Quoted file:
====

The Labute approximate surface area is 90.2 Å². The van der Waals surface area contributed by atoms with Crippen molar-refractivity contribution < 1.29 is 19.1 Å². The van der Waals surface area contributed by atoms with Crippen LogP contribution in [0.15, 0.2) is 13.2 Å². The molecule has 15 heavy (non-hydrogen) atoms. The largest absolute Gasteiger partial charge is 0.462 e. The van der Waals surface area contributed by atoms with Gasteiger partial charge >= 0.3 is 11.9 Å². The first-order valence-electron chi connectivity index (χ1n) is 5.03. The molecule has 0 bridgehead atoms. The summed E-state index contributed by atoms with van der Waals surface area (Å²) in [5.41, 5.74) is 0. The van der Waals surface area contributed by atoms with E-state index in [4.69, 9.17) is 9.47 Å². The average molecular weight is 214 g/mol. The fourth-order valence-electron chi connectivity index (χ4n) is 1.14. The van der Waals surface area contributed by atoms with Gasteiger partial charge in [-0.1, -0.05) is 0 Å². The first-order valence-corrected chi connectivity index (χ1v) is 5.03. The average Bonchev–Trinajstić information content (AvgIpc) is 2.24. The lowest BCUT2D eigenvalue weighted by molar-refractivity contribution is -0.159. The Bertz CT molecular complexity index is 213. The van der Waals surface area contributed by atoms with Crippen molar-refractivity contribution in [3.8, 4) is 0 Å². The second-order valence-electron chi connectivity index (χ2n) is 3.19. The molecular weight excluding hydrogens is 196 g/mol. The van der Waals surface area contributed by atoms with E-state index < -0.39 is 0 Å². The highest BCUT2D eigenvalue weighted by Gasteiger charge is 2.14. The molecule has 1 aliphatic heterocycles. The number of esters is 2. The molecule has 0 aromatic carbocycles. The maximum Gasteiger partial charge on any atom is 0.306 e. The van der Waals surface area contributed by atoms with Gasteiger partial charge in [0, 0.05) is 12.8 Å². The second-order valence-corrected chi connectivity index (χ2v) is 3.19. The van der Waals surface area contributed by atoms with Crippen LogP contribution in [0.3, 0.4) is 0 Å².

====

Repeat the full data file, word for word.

The Labute approximate surface area is 90.2 Å². The van der Waals surface area contributed by atoms with Crippen molar-refractivity contribution < 1.29 is 19.1 Å². The van der Waals surface area contributed by atoms with Crippen LogP contribution in [0.15, 0.2) is 13.2 Å². The molecule has 15 heavy (non-hydrogen) atoms. The largest absolute Gasteiger partial charge is 0.462 e. The van der Waals surface area contributed by atoms with Gasteiger partial charge >= 0.3 is 11.9 Å². The first-order valence-electron chi connectivity index (χ1n) is 5.03. The molecule has 0 bridgehead atoms. The summed E-state index contributed by atoms with van der Waals surface area (Å²) in [5.41, 5.74) is 0. The van der Waals surface area contributed by atoms with E-state index in [4.69, 9.17) is 9.47 Å². The average molecular weight is 214 g/mol. The fourth-order valence-electron chi connectivity index (χ4n) is 1.14. The van der Waals surface area contributed by atoms with Gasteiger partial charge in [-0.1, -0.05) is 0 Å². The first-order valence-corrected chi connectivity index (χ1v) is 5.03. The average Bonchev–Trinajstić information content (AvgIpc) is 2.24. The lowest BCUT2D eigenvalue weighted by molar-refractivity contribution is -0.159. The Bertz CT molecular complexity index is 213. The van der Waals surface area contributed by atoms with Crippen molar-refractivity contribution in [3.8, 4) is 0 Å². The second-order valence-electron chi connectivity index (χ2n) is 3.19. The molecular weight excluding hydrogens is 196 g/mol. The van der Waals surface area contributed by atoms with E-state index < -0.39 is 0 Å². The highest BCUT2D eigenvalue weighted by Gasteiger charge is 2.14. The molecule has 1 aliphatic heterocycles. The number of esters is 2. The molecule has 0 aromatic carbocycles. The maximum Gasteiger partial charge on any atom is 0.306 e. The van der Waals surface area contributed by atoms with Gasteiger partial charge in [0, 0.05) is 12.8 Å². The second-order valence-corrected chi connectivity index (χ2v) is 3.19. The van der Waals surface area contributed by atoms with Crippen LogP contribution in [0.3, 0.4) is 0 Å².